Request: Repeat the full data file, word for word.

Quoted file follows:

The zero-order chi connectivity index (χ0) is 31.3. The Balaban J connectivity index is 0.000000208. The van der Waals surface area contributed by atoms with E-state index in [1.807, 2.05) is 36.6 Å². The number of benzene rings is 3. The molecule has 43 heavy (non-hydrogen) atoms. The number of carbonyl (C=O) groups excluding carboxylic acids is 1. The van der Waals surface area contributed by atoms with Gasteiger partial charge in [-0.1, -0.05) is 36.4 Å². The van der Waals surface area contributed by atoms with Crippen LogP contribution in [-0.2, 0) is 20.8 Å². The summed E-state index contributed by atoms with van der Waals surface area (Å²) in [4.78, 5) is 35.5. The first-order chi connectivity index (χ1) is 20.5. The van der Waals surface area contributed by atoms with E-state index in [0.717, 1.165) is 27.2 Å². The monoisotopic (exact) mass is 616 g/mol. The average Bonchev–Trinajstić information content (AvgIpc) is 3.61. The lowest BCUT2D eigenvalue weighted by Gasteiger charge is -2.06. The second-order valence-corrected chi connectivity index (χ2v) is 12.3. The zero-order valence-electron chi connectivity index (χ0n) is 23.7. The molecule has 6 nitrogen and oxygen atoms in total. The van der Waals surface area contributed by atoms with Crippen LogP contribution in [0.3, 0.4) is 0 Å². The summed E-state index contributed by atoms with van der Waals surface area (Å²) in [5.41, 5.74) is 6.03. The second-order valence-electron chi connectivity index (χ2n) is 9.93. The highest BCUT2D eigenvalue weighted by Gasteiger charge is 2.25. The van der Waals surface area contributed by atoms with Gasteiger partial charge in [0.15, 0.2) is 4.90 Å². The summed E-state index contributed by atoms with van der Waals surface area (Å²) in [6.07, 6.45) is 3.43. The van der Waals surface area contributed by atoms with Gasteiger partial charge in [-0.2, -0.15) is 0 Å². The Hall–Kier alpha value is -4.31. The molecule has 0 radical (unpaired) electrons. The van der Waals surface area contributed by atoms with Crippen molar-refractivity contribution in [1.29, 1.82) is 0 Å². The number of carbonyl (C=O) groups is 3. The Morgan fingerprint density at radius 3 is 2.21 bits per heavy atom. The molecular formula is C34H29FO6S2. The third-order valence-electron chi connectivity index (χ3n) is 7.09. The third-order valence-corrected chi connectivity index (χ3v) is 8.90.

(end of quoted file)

The zero-order chi connectivity index (χ0) is 31.3. The Balaban J connectivity index is 0.000000208. The van der Waals surface area contributed by atoms with E-state index in [1.807, 2.05) is 36.6 Å². The number of benzene rings is 3. The molecule has 43 heavy (non-hydrogen) atoms. The number of carbonyl (C=O) groups excluding carboxylic acids is 1. The van der Waals surface area contributed by atoms with Gasteiger partial charge in [-0.1, -0.05) is 36.4 Å². The van der Waals surface area contributed by atoms with Crippen LogP contribution in [-0.2, 0) is 20.8 Å². The summed E-state index contributed by atoms with van der Waals surface area (Å²) in [4.78, 5) is 35.5. The first-order chi connectivity index (χ1) is 20.5. The van der Waals surface area contributed by atoms with E-state index in [0.717, 1.165) is 27.2 Å². The monoisotopic (exact) mass is 616 g/mol. The average Bonchev–Trinajstić information content (AvgIpc) is 3.61. The lowest BCUT2D eigenvalue weighted by Gasteiger charge is -2.06. The second-order valence-corrected chi connectivity index (χ2v) is 12.3. The zero-order valence-electron chi connectivity index (χ0n) is 23.7. The molecule has 6 nitrogen and oxygen atoms in total. The van der Waals surface area contributed by atoms with Crippen LogP contribution in [0.3, 0.4) is 0 Å². The summed E-state index contributed by atoms with van der Waals surface area (Å²) in [5.41, 5.74) is 6.03. The second-order valence-electron chi connectivity index (χ2n) is 9.93. The highest BCUT2D eigenvalue weighted by Gasteiger charge is 2.25. The van der Waals surface area contributed by atoms with Gasteiger partial charge in [0.15, 0.2) is 4.90 Å². The summed E-state index contributed by atoms with van der Waals surface area (Å²) in [6.07, 6.45) is 3.43. The van der Waals surface area contributed by atoms with Gasteiger partial charge in [-0.2, -0.15) is 0 Å². The Hall–Kier alpha value is -4.31. The molecule has 0 radical (unpaired) electrons. The van der Waals surface area contributed by atoms with Crippen molar-refractivity contribution in [1.29, 1.82) is 0 Å². The number of carbonyl (C=O) groups is 3. The Morgan fingerprint density at radius 3 is 2.21 bits per heavy atom. The molecular formula is C34H29FO6S2. The third-order valence-electron chi connectivity index (χ3n) is 7.09. The third-order valence-corrected chi connectivity index (χ3v) is 8.90.